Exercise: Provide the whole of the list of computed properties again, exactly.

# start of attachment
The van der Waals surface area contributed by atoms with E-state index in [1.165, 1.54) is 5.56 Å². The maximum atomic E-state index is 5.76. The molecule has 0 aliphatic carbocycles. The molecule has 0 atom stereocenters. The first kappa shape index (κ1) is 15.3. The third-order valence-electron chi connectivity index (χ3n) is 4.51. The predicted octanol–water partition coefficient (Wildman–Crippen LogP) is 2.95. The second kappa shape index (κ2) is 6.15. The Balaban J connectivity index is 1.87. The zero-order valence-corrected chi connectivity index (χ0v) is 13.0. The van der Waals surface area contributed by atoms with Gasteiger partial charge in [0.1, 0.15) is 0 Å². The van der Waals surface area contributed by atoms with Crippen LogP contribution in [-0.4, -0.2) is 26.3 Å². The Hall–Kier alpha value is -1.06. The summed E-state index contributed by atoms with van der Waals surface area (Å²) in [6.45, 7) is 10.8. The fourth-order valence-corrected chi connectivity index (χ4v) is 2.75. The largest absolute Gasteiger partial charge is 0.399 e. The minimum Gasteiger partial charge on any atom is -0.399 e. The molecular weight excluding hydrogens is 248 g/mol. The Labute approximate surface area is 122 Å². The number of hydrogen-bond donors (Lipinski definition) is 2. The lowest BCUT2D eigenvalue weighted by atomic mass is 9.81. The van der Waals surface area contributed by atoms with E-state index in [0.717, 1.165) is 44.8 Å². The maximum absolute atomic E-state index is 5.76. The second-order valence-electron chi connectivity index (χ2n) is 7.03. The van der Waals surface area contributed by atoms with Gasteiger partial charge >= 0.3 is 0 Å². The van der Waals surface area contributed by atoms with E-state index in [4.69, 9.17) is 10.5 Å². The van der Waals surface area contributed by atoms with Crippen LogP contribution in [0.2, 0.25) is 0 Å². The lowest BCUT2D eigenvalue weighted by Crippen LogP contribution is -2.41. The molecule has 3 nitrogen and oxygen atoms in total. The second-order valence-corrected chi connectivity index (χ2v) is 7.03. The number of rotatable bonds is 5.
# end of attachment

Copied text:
The van der Waals surface area contributed by atoms with E-state index in [1.165, 1.54) is 5.56 Å². The maximum atomic E-state index is 5.76. The molecule has 0 aliphatic carbocycles. The molecule has 0 atom stereocenters. The first kappa shape index (κ1) is 15.3. The third-order valence-electron chi connectivity index (χ3n) is 4.51. The predicted octanol–water partition coefficient (Wildman–Crippen LogP) is 2.95. The second kappa shape index (κ2) is 6.15. The Balaban J connectivity index is 1.87. The zero-order valence-corrected chi connectivity index (χ0v) is 13.0. The van der Waals surface area contributed by atoms with Gasteiger partial charge in [0.1, 0.15) is 0 Å². The van der Waals surface area contributed by atoms with Crippen LogP contribution in [-0.4, -0.2) is 26.3 Å². The Hall–Kier alpha value is -1.06. The summed E-state index contributed by atoms with van der Waals surface area (Å²) in [6.45, 7) is 10.8. The fourth-order valence-corrected chi connectivity index (χ4v) is 2.75. The largest absolute Gasteiger partial charge is 0.399 e. The minimum Gasteiger partial charge on any atom is -0.399 e. The molecular weight excluding hydrogens is 248 g/mol. The Labute approximate surface area is 122 Å². The number of hydrogen-bond donors (Lipinski definition) is 2. The lowest BCUT2D eigenvalue weighted by atomic mass is 9.81. The van der Waals surface area contributed by atoms with E-state index in [0.717, 1.165) is 44.8 Å². The maximum absolute atomic E-state index is 5.76. The second-order valence-electron chi connectivity index (χ2n) is 7.03. The van der Waals surface area contributed by atoms with Gasteiger partial charge >= 0.3 is 0 Å². The van der Waals surface area contributed by atoms with E-state index in [4.69, 9.17) is 10.5 Å². The van der Waals surface area contributed by atoms with Crippen LogP contribution in [0.2, 0.25) is 0 Å². The lowest BCUT2D eigenvalue weighted by Crippen LogP contribution is -2.41. The molecule has 3 nitrogen and oxygen atoms in total. The second-order valence-corrected chi connectivity index (χ2v) is 7.03. The number of rotatable bonds is 5.